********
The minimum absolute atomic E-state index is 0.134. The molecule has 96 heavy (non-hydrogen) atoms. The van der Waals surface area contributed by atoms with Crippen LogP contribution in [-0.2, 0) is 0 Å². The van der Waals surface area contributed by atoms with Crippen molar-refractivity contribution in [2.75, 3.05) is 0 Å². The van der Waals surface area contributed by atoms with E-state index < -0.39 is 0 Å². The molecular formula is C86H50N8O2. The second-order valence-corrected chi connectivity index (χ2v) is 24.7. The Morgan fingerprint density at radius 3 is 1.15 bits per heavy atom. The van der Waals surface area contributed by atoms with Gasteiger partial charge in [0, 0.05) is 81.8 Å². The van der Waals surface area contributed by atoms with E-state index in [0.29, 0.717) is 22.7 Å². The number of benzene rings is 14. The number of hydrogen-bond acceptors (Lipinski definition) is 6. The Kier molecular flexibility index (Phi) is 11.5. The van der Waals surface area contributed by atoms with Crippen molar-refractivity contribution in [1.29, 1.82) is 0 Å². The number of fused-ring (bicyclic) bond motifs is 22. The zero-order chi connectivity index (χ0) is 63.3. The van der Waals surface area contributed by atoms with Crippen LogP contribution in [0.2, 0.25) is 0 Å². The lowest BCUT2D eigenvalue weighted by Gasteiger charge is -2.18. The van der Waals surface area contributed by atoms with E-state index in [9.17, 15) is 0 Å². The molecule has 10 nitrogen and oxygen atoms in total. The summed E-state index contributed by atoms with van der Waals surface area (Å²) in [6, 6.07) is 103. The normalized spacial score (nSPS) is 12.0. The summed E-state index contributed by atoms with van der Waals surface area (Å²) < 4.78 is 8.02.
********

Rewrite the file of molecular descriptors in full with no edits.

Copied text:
The minimum absolute atomic E-state index is 0.134. The molecule has 96 heavy (non-hydrogen) atoms. The van der Waals surface area contributed by atoms with Crippen LogP contribution in [-0.2, 0) is 0 Å². The van der Waals surface area contributed by atoms with Crippen molar-refractivity contribution in [2.75, 3.05) is 0 Å². The van der Waals surface area contributed by atoms with E-state index < -0.39 is 0 Å². The molecular formula is C86H50N8O2. The second-order valence-corrected chi connectivity index (χ2v) is 24.7. The Morgan fingerprint density at radius 3 is 1.15 bits per heavy atom. The van der Waals surface area contributed by atoms with Gasteiger partial charge in [0, 0.05) is 81.8 Å². The van der Waals surface area contributed by atoms with E-state index in [0.29, 0.717) is 22.7 Å². The number of benzene rings is 14. The number of hydrogen-bond acceptors (Lipinski definition) is 6. The Kier molecular flexibility index (Phi) is 11.5. The van der Waals surface area contributed by atoms with Crippen molar-refractivity contribution in [1.29, 1.82) is 0 Å². The number of fused-ring (bicyclic) bond motifs is 22. The zero-order chi connectivity index (χ0) is 63.3. The van der Waals surface area contributed by atoms with Crippen LogP contribution in [0.2, 0.25) is 0 Å². The lowest BCUT2D eigenvalue weighted by Gasteiger charge is -2.18. The van der Waals surface area contributed by atoms with E-state index in [9.17, 15) is 0 Å². The molecule has 10 nitrogen and oxygen atoms in total. The summed E-state index contributed by atoms with van der Waals surface area (Å²) in [6, 6.07) is 103. The normalized spacial score (nSPS) is 12.0. The summed E-state index contributed by atoms with van der Waals surface area (Å²) < 4.78 is 8.02.